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The diagram you showed for the LHS v/t graph is pretty unrealistic for a Year 12 student to recognise because the ending portion of it will not be something that they are familiar with. The content given in the question contain assumptions that are taught to students (as assumptions which are clearly made known at times) within the syllabus itself and does not go out of the scope of the syllabus. Both graphs in the question are pretty stock-standard HSC level Module 6 questions because a lot of the mathematical theory behind Mod 6 formulae are taken for granted and students are just expected to memorise them for what they are. Surprisingly, I'd say the new syllabus is much more rigorous than the old one, especially with the removal of electives, and the module 6 content is definitely the most conceptually challenging in the syllabus. Yes, it's unfortunate that students need to take some things for how it is taught (and force to memory) but that's the reality of introducing a calculation heavy module in a course that isn't allowed to have a minimum restriction on the level of mathematics taken by candidates (i.e. integration, etc is not assumed knowledge so it cannot be used in any question or concept within HSC Physics).

At the end of all of this, don't get me the wrong way, I completely agree with where you're coming from actually; but it's the reality of the HSC syllabus without higher level math unfortunately.
I take your points about taking much of the mathematical theory of electromagnetism for granted in the HSC Physics syllabus. However you can teach everything required by the syllabus in transformers using well-behaved continuous functions like sine or cosine. There is no need to introduce transient step-functions and other discontinuous functions that complicate the mathematics, in my opinion. The syllabus doesn't require it, and it should not be examinable at high school level. The other problem with erroneous marking schemes like the one above is that less experienced Science teachers will be misled into believing that's how self-induction actually works, which is very dangerous. That's my 2-cents worth.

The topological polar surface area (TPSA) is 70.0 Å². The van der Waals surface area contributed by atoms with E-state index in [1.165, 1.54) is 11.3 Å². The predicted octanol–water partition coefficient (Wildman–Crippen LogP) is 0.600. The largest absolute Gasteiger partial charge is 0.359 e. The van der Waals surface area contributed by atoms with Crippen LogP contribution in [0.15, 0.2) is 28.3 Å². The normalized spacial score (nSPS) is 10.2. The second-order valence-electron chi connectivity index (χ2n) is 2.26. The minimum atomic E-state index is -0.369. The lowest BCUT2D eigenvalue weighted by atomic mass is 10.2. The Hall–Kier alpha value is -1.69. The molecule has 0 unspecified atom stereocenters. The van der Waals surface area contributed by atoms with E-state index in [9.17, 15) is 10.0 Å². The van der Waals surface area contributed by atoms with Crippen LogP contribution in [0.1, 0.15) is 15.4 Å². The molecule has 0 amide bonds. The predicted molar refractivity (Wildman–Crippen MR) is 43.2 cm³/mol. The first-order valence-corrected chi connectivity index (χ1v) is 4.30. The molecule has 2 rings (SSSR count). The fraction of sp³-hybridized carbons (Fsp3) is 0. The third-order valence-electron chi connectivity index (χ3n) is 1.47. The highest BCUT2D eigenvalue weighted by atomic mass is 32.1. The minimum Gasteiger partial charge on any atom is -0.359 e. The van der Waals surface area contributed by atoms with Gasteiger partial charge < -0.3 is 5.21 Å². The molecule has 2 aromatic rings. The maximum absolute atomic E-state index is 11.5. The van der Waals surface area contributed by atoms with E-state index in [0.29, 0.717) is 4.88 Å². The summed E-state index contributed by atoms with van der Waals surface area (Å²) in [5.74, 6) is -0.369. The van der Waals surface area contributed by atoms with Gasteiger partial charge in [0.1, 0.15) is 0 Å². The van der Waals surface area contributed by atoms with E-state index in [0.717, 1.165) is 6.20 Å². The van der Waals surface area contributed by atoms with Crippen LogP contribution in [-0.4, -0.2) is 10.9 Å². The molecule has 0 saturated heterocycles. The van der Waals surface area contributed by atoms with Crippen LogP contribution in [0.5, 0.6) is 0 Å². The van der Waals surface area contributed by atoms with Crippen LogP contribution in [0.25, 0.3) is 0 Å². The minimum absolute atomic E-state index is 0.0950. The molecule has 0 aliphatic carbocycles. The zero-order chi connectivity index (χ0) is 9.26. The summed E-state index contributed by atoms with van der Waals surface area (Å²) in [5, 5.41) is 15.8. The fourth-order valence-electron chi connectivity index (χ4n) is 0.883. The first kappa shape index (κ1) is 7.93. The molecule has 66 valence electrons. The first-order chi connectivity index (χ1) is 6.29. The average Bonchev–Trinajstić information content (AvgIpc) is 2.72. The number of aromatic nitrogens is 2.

edwxnsamuel

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I take your points about taking much of the mathematical theory of electromagnetism for granted in the HSC Physics syllabus. However you can teach everything required by the syllabus in transformers using well-behaved continuous functions like sine or cosine. There is no need to introduce transient step-functions and other discontinuous functions that complicate the mathematics, in my opinion. The syllabus doesn't require it, and it should not be examinable at high school level. The other problem with erroneous marking schemes like the one above is that less experienced Science teachers will be misled into believing that's how self-induction actually works, which is very dangerous. That's my 2-cents worth.
yep i agree with the end half, however, overall its a recipe for disaster since Standard Mathematics students are not aware of the cosine and sine function graphs as it is, so honestly, how simple can we really make Mod 6 to cater for this. but definitely i agree with everything you said, it's overall very problematic haha